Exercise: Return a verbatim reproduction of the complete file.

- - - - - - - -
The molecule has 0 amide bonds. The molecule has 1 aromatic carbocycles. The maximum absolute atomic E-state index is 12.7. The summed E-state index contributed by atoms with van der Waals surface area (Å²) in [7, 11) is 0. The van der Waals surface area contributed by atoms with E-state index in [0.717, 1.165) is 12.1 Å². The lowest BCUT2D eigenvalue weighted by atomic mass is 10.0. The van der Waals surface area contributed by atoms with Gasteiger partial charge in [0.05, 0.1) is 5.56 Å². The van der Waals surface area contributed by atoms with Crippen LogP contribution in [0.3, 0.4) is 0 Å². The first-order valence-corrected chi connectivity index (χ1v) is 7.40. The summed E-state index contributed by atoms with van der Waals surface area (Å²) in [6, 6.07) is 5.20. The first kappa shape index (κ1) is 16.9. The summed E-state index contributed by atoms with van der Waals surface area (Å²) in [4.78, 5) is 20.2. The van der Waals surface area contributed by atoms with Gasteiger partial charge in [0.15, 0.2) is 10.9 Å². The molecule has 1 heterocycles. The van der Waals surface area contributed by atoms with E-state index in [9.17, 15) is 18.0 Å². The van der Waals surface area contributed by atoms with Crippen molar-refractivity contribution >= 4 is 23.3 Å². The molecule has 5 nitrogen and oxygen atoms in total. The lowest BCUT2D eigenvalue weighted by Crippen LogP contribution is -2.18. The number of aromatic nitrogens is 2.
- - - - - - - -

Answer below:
The molecule has 0 amide bonds. The molecule has 1 aromatic carbocycles. The maximum absolute atomic E-state index is 12.7. The summed E-state index contributed by atoms with van der Waals surface area (Å²) in [7, 11) is 0. The van der Waals surface area contributed by atoms with E-state index in [0.717, 1.165) is 12.1 Å². The lowest BCUT2D eigenvalue weighted by atomic mass is 10.0. The van der Waals surface area contributed by atoms with Gasteiger partial charge in [0.05, 0.1) is 5.56 Å². The van der Waals surface area contributed by atoms with Crippen LogP contribution in [0.3, 0.4) is 0 Å². The first-order valence-corrected chi connectivity index (χ1v) is 7.40. The summed E-state index contributed by atoms with van der Waals surface area (Å²) in [6, 6.07) is 5.20. The first kappa shape index (κ1) is 16.9. The summed E-state index contributed by atoms with van der Waals surface area (Å²) in [4.78, 5) is 20.2. The van der Waals surface area contributed by atoms with Gasteiger partial charge in [0.15, 0.2) is 10.9 Å². The molecule has 1 heterocycles. The van der Waals surface area contributed by atoms with E-state index in [9.17, 15) is 18.0 Å². The van der Waals surface area contributed by atoms with Crippen molar-refractivity contribution >= 4 is 23.3 Å². The molecule has 5 nitrogen and oxygen atoms in total. The lowest BCUT2D eigenvalue weighted by Crippen LogP contribution is -2.18. The number of aromatic nitrogens is 2.